A number of proposals to begin the long path toward fixing the system are before the Nebraska Legislature this session. It is clear that expanded legislative oversight will be a significant part of reform.

Senator Mello has introduced LB 605, which is based upon recommendations from the Council of State Governments Justice Center. The CSGJC used a data-driven analysis to develop a proposed strategy to reduce recidivism, increase public safety, slow the rate of prison population growth, and reduce corrections spending.

Late in 2014, the NDCS called for a plan to add 1,100 new prison beds to bring the prison population down to 128 percent of design capacity by 2019. However, this would come at a cost of $262 million. Senator Coash’s LB 237 mirrors this plan.

LB 654, introduced by Senator Les Seiler, would construct a mental-health focused corrections facility in Hastings, addressing both space and programming problems.

LB 172 eliminates certain mandatory minimum penalties with the purpose of reducing state’s prison population by enabling prisoners to reach their parole eligibility earlier. LB 173 changes provisions relating to the application for non-violent crimes under the “three strikes and you’re out” laws. LB 592 would require prison officials to evaluate inmates before their release to determine their capacity to return to society. LB 499 would re-establish needed behavioral and mental health programs in collaboration with DCS, Office of Probation Administration, and the Office of Juvenile Services.

As each of these proposals makes its way through the committee process, they will be refined and improved before coming before the full Legislature. The Judiciary and Appropriations Committee processes are both focussed on addressing the challenges in a way that places public safety at the greatest priority. I look forward to working with my fellow Senators and Director Frakes to reform the corrections system in Nebraska.

As always, if you have any questions or concerns regarding the corrections system or any other legislation, please do not hesitate to contact my office by e-mail at or phone at 402-471-2732. For daily updates, please follow me on Twitter at @JohnKuehnDVM.

Senator John Kuehn, District 38

Letter to the District – Week 5

February 23rd, 2015

The Nebraska Legislature has a constitutional requirement that prohibits general operating debt: effectively requiring a balanced budget. Operational expenditures must not exceed revenue generated in a biennium, the two year budget cycle of state government. The entire budget of Nebraska draws from a number of funds, including General Funds, Cash Funds, Federal Funds, Revolving Funds, and the Cash Reserve. Cash Funds are derived from specific sources, often fees, and are designated to fund a specific program on a cost reimbursement basis. Revolving Funds are how one state agency bills another agency for costs incurred. Federal Funds include the federal share match for programs such as Medicaid, highway construction, and education through federal grants and contracts. The Cash Reserve is often called the “rainy day fund”, which most frequently is funded when revenue received exceeds projected estimates.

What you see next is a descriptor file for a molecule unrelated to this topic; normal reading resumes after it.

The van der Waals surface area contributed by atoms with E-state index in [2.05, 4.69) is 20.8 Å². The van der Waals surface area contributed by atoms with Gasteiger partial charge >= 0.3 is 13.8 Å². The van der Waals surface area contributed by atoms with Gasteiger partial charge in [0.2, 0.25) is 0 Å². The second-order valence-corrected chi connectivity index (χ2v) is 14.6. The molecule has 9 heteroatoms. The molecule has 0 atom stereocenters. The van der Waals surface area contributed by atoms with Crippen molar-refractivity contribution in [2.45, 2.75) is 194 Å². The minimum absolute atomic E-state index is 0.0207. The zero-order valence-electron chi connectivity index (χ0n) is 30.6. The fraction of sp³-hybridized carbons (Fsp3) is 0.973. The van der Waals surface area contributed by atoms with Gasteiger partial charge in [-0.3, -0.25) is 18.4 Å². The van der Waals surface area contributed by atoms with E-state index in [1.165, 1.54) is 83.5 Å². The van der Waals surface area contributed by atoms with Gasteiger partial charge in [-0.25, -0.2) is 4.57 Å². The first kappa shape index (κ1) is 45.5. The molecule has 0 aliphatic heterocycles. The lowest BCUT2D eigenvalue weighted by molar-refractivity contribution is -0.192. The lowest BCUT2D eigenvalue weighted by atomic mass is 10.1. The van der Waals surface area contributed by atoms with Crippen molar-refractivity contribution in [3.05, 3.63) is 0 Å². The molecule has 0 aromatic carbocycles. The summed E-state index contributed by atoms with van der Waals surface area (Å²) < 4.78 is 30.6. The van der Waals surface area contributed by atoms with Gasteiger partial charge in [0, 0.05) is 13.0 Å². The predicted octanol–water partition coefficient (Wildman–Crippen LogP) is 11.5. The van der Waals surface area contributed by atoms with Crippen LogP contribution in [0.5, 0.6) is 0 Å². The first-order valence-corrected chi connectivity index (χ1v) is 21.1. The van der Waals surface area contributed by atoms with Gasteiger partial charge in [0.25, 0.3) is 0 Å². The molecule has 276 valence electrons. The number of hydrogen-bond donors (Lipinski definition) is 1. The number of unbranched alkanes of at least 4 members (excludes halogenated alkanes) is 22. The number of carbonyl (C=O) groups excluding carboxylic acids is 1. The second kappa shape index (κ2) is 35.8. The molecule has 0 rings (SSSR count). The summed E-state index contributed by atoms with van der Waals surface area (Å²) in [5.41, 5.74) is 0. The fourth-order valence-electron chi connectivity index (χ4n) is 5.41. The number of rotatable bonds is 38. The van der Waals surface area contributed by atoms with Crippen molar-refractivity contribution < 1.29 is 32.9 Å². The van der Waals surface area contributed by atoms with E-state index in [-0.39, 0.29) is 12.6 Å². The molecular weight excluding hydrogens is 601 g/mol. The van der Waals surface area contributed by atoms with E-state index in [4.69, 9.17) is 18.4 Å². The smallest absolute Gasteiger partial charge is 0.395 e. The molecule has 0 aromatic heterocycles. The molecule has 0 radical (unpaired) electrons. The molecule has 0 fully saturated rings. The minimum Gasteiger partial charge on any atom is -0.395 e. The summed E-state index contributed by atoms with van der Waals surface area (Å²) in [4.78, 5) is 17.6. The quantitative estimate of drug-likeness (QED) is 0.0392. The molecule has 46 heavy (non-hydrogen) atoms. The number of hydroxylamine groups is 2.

Of the roughly $8 billion the the State of Nebraska will appropriate in the coming biennium, approximately $4 billion is in the “General Fund”, which is primarily derived from sales and income tax revenue. When most of us refer to “the budget” we are making reference to the General Fund. The largest components of the General Fund budget for fiscal year 2014-2015 include state aid to K-12 Education (TEEOSA) at 22.3% of the total, followed by Medicaid at 18.9% of the total, and the University of Nebraska and State Colleges at 14.4% of the total. Collectively, these three areas make of 55.6% of the budget in the current fiscal year.

The Appropriations Committee, composed of 9 senators representing each of the three congressional districts, develops the budget proposal which will be presented to the Legislature as a whole. I serve on this committee. Over the past 30 legislative days, the committee has reviewed the budget requests from each department and the budget proposed by the Governor. On Monday, the 23rd of February, the Appropriations Committee will begin public hearings with agencies and sponsors of appropriations bills.

As we move into hearings, I am ever cognizant of my responsibility to taxpayers to appropriate General Fund dollars wisely. Each General Fund dollar appropriated represents roughly 52 cents from individual income tax and 36 cents from state sales tax–dollars directly from Nebraska’s working families. Balancing the needs for services, strategic investment in state programs, and meeting the state’s duties in public safety, education, and infrastructure with the burden to taxpayers is no simple task.

You will note that none of the appropriations from the state General Fund are derived from Property Taxes. Spending authority for Property Tax revenues lies with the local agencies that establish the levy.

I encourage you to check for hearing schedules and, as always, feel free to contact my office with any questions or concerns by phone at (402)-471-2732 or email

Senator John Kuehn, District 38

Letter to the District – Week 4

February 13th, 2015